This article by NBC Sports on February 1st only added fuel to the fire. One NBA executive believed that the Knicks have already been told KD is coming in the summer. Which was why they pulled the blockbuster Porzingis trade. But even as the NBC Sports article itself noted, this is all speculation at this point. Though it’s a pretty strong claim for a league executive to be almost sure that Durant is coming to New York in the offseason.

On February 4th, NBC Sports also published an article that the public would eat up, despite the content not being particularly newsworthy. The article broke down which Tweets relating to free agency that Durant has “liked” on his Twitter account recently, and what that might mean for him. It really didn’t add up to much, but it did contribute to the narrative that the media could make a storyline out of anything.

Anthony Davis, Paul George, Kawhi Leonard, Kevin Durant

And then there’s the article that Durant himself brought up during his media rant. On February 5th, Ethan Strauss of The Athletic published an article entitled, “Silent Star: On the Presumed Exit of Kevin Durant.” In it, Strauss detailed what Durant’s mental journey must have been like, citing that KD believed he should have been viewed as the NBA’s best player after toppling LeBron James in the 2017 Finals.

In 2013, Durant declared he was “tired of being second” in everything. Durant longs to be the best, but even after two championships and two Finals MVP’s, Durant still hasn’t surpassed LeBron in the eyes of NBA pundits. And he likely won’t in the near future. Not after Durant beat him in 2017, in 2018, or if he does this year, even in 2019. 

And Strauss even added that Durant has been seen to “outwardly sulk” during Warriors’ timeouts, choosing to stand away from the huddle of All-Stars. This, in addition to the fact that Durant wants to be the best, would make him fleeing for clearer pastures in New York seem more logical. And Strauss made that connection. But Durant, who cited that article in his tirade, obviously did not appreciate the conclusions Strauss made about where Durant is mentally.

Kristaps Porzingis, Kevin Durant

Was Durant right in scolding the media?

With numerous articles all pointing to Durant’s seemingly-inevitable departure, it’s no wonder Durant was displeased. Speculation always surrounds stars as they approach free agency, but there has been a particular media downpour on Durant, especially with his silence.

The truth of the matter is that the media has freedom of speech. They are free to publish any narrative or storyline they want, no matter how thin the shreds of evidence are. In this case, many journalists saw a connection between Durant’s silence, what was going on in the NBA world, and what might be going on in KD’s head. And with the media now being mostly online, new articles and new storylines are needed every hour now more than ever before.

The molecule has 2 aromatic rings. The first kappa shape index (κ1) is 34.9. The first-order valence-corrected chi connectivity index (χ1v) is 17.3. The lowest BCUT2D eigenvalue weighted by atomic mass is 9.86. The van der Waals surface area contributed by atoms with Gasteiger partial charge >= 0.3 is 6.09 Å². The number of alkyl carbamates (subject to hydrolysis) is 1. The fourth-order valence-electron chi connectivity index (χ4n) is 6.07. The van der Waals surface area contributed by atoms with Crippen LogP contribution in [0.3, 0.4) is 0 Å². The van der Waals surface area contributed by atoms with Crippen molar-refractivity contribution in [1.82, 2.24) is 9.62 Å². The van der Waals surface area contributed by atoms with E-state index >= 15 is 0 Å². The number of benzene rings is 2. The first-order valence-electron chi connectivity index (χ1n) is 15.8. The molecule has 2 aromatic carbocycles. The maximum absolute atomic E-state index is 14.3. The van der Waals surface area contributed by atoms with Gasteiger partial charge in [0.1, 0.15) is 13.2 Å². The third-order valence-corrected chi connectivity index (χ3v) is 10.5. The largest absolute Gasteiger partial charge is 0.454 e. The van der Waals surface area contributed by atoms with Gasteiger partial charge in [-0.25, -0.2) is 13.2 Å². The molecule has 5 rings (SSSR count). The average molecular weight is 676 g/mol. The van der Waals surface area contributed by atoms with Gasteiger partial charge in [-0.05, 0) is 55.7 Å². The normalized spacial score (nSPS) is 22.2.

That being said, no one likes being gossiped about. And while this is all merely speculation, they all point to the same narrative: Durant to the Knicks. Durant may not have appreciated the onslaught of articles that proclaim him going to the Knicks. And for good reason. Some of the articles draw strong inferences based on one quote or one action. Which is what the media does.

Knicks, Warriors, Kevin Durant

And if Durant fired shots in his tirade, the media fired back. The feud between KD and the media continued with Tim Kawakami, who was one of the journalists reprimanded as he attempted to talk to Durant in that press conference. After Durant’s rant, Kawakami published this article defending the media, and how KD was wrong for talking to the media like he did.

Marcus Thompson also continued the bickering with this response article on how Durant needs to understand that simply playing basketball is not how this works. Even Ethan Strauss wrote his own response article that noted he won’t be taking orders from KD.

It’s a cycle that will never end. The media tends to treat players and stars as if they were lab rats running in a maze, analyzing every step, stop, or turn the rats make. And if one rat tries to escape the chaos, upset that he is, in fact, a lab rat? The scientists wouldn’t care. They would toss the rat back into the fray, and analyze the reasons why he doesn’t want to be a lab rat.

Kevin Durant, DeMarcus Cousins

Such is the reality of the NBA. It’s basketball. But it’s more than that. It’s become, in a way, an ongoing reality TV show where the players are more famous than actual reality TV stars. And we as an audience-the fans and the media alike–project our feelings and our expectations onto these real players’ lives.

And we hang on every action or word that a star player does or says, anxious to see what kinds of narratives it’ll spark.

And sometimes, as in the curious case of Kevin Durant, it’s what a player doesn’t say that speaks the loudest.